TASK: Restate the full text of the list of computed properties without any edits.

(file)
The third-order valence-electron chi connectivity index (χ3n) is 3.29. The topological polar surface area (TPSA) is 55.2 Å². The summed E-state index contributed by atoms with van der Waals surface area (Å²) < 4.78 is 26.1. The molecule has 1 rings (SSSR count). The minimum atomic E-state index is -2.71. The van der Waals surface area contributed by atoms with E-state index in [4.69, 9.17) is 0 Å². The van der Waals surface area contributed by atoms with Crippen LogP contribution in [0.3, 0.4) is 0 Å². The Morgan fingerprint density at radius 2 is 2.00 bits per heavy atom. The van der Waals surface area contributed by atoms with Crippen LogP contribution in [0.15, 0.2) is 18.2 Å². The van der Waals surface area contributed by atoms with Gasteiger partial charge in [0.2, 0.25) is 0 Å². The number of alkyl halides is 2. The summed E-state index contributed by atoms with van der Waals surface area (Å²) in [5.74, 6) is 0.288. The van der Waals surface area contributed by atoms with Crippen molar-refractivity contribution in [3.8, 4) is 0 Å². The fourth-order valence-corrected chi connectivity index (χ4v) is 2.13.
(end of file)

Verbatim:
The third-order valence-electron chi connectivity index (χ3n) is 3.29. The topological polar surface area (TPSA) is 55.2 Å². The summed E-state index contributed by atoms with van der Waals surface area (Å²) < 4.78 is 26.1. The molecule has 1 rings (SSSR count). The minimum atomic E-state index is -2.71. The van der Waals surface area contributed by atoms with E-state index in [4.69, 9.17) is 0 Å². The van der Waals surface area contributed by atoms with Crippen LogP contribution in [0.3, 0.4) is 0 Å². The Morgan fingerprint density at radius 2 is 2.00 bits per heavy atom. The van der Waals surface area contributed by atoms with Crippen LogP contribution in [0.15, 0.2) is 18.2 Å². The van der Waals surface area contributed by atoms with Gasteiger partial charge in [0.2, 0.25) is 0 Å². The number of alkyl halides is 2. The summed E-state index contributed by atoms with van der Waals surface area (Å²) in [5.74, 6) is 0.288. The van der Waals surface area contributed by atoms with Crippen molar-refractivity contribution in [3.8, 4) is 0 Å². The fourth-order valence-corrected chi connectivity index (χ4v) is 2.13.